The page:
Don‘t Go it Alone
Don’t struggle alone or spend time and energy ‘reinventing the wheel’. Join forces with others to do more and support each other through inevitable challenges. There are many benefits of getting organised or joining an organisation.
Sometimes working with refugees can present difficulties and there is a risk of becoming overwhelmed as a volunteer. Refugees are surrounded by professionals: Social workers, administrative officers, security agents, trainers… As a volunteer, you can offer something different. You aren’t acting in a professional capacity. As a result, refugees may ask for your support and help on many other issues. It can be challenging to support people in distress, especially if you feel like you are the only one who can help them. Whilst this can be rewarding, it can also lead to ‘burnout’ - where you feel overwhelmed to the point where you withdraw from volunteering altogether. This is a situation which is disappointing and frustrating for all involved. And it is quite the opposite of what you had in mind when you began volunteering.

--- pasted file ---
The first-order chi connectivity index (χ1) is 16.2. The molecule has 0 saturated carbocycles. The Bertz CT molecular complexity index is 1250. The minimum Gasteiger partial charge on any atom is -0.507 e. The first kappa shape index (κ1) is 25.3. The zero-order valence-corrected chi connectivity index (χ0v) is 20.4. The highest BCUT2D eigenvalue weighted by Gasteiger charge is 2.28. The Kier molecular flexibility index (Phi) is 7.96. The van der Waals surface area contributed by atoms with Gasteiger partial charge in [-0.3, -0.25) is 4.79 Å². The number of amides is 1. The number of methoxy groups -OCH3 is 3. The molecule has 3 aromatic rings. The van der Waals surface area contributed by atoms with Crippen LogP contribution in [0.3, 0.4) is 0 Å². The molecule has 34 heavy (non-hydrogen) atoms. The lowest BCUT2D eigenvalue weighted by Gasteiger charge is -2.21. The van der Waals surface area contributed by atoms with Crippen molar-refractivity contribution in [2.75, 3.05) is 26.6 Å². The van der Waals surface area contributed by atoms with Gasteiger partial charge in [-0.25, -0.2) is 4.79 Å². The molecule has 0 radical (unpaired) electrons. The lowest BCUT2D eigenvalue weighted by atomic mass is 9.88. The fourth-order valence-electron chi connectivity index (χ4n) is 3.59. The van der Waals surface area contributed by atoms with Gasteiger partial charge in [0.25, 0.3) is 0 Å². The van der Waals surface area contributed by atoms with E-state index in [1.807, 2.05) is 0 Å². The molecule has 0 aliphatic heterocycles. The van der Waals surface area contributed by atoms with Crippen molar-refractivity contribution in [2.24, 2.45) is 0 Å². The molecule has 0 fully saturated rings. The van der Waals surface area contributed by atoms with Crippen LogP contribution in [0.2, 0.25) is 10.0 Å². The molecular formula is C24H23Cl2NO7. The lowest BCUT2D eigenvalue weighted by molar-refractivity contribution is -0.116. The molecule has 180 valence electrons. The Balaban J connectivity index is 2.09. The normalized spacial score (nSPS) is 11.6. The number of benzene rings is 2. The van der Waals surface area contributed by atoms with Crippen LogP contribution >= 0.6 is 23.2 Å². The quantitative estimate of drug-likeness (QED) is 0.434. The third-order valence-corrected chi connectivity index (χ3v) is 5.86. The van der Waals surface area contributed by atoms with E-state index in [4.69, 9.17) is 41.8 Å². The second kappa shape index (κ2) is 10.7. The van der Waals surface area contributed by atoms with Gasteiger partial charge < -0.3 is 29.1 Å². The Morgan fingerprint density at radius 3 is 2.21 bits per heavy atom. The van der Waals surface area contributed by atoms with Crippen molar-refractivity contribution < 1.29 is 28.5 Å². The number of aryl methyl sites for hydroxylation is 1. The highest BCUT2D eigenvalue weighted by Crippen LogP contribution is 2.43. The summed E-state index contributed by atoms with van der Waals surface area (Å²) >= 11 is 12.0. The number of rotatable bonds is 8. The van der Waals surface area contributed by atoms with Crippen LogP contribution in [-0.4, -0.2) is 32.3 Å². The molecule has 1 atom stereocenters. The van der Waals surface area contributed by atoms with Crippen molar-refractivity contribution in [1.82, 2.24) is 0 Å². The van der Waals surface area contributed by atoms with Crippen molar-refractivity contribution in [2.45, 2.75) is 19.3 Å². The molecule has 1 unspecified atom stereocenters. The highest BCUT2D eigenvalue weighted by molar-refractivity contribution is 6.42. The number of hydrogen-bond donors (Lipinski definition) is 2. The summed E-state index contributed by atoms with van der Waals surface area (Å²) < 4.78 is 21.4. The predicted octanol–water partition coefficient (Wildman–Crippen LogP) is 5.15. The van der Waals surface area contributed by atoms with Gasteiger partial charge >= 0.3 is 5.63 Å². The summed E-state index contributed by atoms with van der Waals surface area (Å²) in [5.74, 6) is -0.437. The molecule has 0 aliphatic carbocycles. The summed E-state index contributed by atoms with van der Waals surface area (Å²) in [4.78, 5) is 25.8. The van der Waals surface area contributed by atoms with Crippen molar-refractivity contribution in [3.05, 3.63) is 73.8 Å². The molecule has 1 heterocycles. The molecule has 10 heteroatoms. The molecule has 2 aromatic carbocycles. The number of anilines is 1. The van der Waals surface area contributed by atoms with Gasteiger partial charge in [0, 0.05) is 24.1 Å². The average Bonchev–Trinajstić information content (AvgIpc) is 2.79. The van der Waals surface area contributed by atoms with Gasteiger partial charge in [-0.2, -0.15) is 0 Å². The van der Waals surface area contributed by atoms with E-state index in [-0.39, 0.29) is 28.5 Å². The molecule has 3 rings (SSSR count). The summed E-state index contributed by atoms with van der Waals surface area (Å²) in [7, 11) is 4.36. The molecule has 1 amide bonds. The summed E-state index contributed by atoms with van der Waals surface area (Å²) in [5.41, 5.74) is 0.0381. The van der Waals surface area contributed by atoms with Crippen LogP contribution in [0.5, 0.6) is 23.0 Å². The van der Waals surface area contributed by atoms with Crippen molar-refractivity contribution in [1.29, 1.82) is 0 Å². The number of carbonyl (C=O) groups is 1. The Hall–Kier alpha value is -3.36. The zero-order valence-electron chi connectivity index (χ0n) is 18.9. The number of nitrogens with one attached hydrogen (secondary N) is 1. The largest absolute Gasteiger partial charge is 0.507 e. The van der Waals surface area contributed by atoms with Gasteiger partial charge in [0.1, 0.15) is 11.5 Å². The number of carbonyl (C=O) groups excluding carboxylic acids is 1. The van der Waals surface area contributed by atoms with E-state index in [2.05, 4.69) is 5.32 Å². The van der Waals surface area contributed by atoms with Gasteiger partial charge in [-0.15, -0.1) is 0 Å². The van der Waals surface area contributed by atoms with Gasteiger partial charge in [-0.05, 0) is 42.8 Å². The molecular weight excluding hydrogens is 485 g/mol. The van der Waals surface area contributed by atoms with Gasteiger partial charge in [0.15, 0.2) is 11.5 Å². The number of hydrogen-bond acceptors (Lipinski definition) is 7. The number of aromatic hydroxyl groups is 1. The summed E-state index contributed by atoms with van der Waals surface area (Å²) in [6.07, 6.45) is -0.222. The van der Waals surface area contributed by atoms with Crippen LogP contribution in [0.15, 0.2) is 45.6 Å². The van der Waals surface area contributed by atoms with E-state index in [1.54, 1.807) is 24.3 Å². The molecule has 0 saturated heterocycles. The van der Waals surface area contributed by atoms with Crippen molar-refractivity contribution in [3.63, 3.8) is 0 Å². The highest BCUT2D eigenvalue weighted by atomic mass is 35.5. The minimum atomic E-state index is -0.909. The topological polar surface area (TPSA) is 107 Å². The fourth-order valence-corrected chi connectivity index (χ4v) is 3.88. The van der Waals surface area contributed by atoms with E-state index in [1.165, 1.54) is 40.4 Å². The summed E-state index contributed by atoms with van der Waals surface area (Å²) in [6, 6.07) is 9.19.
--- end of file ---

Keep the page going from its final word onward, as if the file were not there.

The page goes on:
Being part of a group or organisation of some kind can help to support your volunteering and reduce the risk of burnout. Many organisations have developed policies, guidelines, or defined tasks for the volunteers. Some bigger organisations have Volunteer Coordinators who can advise and support you. Organisational support doesn’t just benefit you - it can provide a helpful context for the people you want to support. In an organisational set up with regular volunteers, for example, you can leave your volunteering placement safe in the knowledge that you’ll be replaced by another volunteer to support the learners.
Find an organisation that you like the sound of and that connects with your values. In most European countries there is quite a variety of charities, governmental and Non-Governmental-Organisations to choose from.
Even if you don’t feel comfortable working with established organisations, don’t stay on your own. Find like-minded neighbours, colleagues or friends and form small groups of volunteers to support refugees to learn language. If one of you drops out, the others can take over – and you’ll hopefully be able to offer mutual support to one another if difficult situations arise.
Sometimes it’s also possible to partner with an organisation, retaining your autonomy but benefitting from their resources or experience. This might give you access to material resources like rooms, a printer or even contacts. So, if you’re interested in pursuing your own ideas but you do not have the resources, take advantage of what organisations can offer you. Some municipalities also offer support for volunteers.
"I need this new language to build up a new life, after my past life was destroyed."
Language Learner, Germany